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A Novel Anatomically Predictive Extension Model of Computational Human Phantoms for Dose Reconstruction in Retrospective Epidemiological Studies of Second Cancer Risks in Radiotherapy Patients

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G Kuzmin

G Kuzmin1*, C Lee1 , C Lee2 , C Pelletier3 , J Jung3 , (1) National Cancer Institute, Rockville, MD, (2) University of Michigan, Ann Arbor, MI, (3) East Carolina University Greenville, NC


SU-F-T-114 (Sunday, July 31, 2016) 3:00 PM - 6:00 PM Room: Exhibit Hall

Purpose: Recent advances in cancer treatments have greatly increased the likelihood of post-treatment patient survival. Secondary malignancies, however, have become a growing concern. Epidemiological studies determining secondary effects in radiotherapy patients require assessment of organ-specific dose both inside and outside the treatment field. An essential input for Monte Carlo modeling of particle transport is radiological images showing full patient anatomy. However, in retrospective studies it is typical to only have partial anatomy from CT scans used during treatment planning. In this study, we developed a multi-step method to extend such limited patient anatomy to full body anatomy for estimating dose to normal tissues located outside the CT scan coverage.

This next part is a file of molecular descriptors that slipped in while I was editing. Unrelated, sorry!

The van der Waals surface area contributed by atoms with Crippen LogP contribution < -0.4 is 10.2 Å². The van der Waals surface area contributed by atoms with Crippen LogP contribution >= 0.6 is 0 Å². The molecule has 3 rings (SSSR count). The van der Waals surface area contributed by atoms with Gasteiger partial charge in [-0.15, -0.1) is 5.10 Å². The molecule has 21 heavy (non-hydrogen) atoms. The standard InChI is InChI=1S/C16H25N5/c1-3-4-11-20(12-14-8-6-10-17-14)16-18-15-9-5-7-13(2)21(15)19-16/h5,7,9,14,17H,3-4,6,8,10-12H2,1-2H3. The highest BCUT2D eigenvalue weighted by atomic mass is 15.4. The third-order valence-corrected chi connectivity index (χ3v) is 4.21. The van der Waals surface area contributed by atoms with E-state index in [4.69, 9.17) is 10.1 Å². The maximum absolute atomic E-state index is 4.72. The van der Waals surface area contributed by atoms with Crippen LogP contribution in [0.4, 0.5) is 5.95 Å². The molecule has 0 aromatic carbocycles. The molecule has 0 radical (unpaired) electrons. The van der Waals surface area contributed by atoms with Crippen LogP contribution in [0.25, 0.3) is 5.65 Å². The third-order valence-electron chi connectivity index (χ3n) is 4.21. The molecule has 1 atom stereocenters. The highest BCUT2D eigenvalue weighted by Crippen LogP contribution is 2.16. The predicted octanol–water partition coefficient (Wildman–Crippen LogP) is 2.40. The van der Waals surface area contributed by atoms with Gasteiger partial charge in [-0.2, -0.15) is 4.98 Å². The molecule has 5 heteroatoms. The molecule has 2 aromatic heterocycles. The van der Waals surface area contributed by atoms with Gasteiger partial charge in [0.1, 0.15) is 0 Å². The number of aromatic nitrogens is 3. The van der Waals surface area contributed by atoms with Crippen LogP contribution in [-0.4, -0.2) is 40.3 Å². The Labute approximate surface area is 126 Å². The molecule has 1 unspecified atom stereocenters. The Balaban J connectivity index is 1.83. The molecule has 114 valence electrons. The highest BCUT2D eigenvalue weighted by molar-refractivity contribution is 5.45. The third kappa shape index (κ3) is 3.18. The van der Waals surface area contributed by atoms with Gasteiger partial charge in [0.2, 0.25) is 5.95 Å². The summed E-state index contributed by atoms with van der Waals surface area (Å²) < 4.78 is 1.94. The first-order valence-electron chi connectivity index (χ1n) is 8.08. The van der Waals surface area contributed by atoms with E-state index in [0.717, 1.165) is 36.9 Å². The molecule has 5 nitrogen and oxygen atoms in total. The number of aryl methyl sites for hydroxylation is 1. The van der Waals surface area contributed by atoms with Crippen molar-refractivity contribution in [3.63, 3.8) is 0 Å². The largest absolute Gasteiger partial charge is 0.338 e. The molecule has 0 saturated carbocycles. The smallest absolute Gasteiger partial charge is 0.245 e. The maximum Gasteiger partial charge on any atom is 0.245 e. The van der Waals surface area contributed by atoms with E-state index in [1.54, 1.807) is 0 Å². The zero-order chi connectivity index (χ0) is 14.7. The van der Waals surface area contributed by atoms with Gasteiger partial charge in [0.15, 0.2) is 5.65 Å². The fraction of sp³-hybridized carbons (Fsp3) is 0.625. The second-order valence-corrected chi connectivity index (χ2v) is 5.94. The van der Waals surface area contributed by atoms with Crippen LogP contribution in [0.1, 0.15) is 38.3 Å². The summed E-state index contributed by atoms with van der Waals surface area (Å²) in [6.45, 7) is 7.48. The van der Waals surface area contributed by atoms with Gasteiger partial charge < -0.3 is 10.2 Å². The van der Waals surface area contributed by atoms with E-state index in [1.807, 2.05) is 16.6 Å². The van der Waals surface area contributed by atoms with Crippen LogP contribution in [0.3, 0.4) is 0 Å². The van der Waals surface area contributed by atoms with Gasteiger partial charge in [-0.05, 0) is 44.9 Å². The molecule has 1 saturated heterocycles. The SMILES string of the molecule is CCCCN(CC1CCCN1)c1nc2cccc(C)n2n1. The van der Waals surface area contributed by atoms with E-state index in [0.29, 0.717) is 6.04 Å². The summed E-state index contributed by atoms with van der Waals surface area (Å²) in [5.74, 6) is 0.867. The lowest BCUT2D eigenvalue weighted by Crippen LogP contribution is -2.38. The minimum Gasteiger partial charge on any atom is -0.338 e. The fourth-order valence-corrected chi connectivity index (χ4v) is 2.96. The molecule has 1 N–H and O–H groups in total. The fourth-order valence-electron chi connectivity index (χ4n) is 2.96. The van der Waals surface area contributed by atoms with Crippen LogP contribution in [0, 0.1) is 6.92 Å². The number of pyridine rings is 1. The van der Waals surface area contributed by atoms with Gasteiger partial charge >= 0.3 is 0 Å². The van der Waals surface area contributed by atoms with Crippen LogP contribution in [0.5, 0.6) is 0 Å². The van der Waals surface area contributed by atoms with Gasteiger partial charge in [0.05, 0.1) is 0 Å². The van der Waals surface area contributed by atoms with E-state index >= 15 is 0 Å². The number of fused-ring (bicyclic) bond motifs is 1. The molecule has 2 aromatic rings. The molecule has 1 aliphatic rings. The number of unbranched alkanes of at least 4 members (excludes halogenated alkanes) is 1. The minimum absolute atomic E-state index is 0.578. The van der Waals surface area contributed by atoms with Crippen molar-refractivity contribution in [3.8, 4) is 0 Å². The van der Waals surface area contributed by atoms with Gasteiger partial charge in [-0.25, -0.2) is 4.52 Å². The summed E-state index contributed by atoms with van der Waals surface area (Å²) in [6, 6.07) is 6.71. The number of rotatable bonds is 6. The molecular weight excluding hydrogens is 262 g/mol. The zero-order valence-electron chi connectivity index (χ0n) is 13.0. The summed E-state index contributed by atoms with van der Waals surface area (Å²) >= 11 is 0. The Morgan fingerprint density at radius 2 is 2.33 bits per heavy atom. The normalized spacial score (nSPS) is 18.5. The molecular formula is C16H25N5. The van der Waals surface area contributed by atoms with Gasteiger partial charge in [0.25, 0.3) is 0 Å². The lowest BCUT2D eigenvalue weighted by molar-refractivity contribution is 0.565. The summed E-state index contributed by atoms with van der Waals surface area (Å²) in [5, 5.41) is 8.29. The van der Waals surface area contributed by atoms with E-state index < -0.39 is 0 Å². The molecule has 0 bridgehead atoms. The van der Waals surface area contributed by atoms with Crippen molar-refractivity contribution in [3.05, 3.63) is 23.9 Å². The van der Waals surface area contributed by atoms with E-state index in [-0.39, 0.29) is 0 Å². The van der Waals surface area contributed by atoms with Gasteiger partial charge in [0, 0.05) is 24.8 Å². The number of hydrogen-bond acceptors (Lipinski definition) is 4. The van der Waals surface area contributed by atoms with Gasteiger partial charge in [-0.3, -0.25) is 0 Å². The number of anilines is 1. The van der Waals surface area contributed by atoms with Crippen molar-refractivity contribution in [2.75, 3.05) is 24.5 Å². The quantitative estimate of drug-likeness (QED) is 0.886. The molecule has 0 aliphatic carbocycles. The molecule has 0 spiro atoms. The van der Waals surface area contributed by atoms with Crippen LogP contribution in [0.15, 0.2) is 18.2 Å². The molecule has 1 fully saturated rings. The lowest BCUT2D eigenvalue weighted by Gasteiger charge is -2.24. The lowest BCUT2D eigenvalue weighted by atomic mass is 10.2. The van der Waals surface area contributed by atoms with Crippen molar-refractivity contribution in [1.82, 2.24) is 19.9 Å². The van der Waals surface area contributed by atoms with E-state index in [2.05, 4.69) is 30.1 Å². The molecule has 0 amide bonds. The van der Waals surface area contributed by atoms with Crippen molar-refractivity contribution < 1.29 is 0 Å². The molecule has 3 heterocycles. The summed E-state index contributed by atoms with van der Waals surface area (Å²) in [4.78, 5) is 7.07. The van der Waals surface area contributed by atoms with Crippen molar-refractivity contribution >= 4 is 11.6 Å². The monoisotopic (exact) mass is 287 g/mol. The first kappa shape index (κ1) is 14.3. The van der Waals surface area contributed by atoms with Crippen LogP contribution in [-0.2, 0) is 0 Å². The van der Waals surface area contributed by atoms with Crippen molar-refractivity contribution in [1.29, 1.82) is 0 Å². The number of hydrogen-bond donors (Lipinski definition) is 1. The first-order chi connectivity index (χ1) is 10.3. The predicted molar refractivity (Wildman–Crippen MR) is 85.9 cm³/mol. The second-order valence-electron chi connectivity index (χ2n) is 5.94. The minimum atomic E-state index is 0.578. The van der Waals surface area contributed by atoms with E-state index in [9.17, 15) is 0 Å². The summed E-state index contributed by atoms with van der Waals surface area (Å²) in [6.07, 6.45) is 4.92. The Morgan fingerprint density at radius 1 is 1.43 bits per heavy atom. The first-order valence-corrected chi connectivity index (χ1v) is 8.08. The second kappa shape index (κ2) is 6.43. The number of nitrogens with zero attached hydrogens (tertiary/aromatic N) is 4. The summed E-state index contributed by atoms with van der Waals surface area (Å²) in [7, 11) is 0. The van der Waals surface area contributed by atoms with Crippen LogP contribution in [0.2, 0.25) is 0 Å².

Methods: The first step identified a phantom from a library of body size-dependent computational human phantoms by matching the height and weight of patients. Second, a Python algorithm matched the patient CT coverage location in relation to the whole body phantom. Third, an algorithm cut the whole body phantom and scaled them to match the size of the patient. Then, merged the two anatomies into one whole body. We entitled this new approach, Anatomically Predictive Extension (APE).

Results: The APE method was examined by comparing the original chest-abdomen-pelvis CT images of the five patients with the APE phantoms developed from only the chest part of the CAP images and whole body phantoms. We achieved average percent differences of tissue volumes of 25.7%, 34.2%, 16.5%, 26.8%, and 31.6% with an average of 27% across all patients.

Conclusion: Our APE method extends the limited CT patient anatomy to whole body anatomy by using image processing and computational human phantoms. Our ongoing work includes evaluating the accuracy of these APE phantoms by comparing normal tissue doses in the APE phantoms and doses calculated for the original full CAP images under generic radiotherapy simulations.

Funding Support, Disclosures, and Conflict of Interest: This research was supported by the NIH Intramural Research Program.

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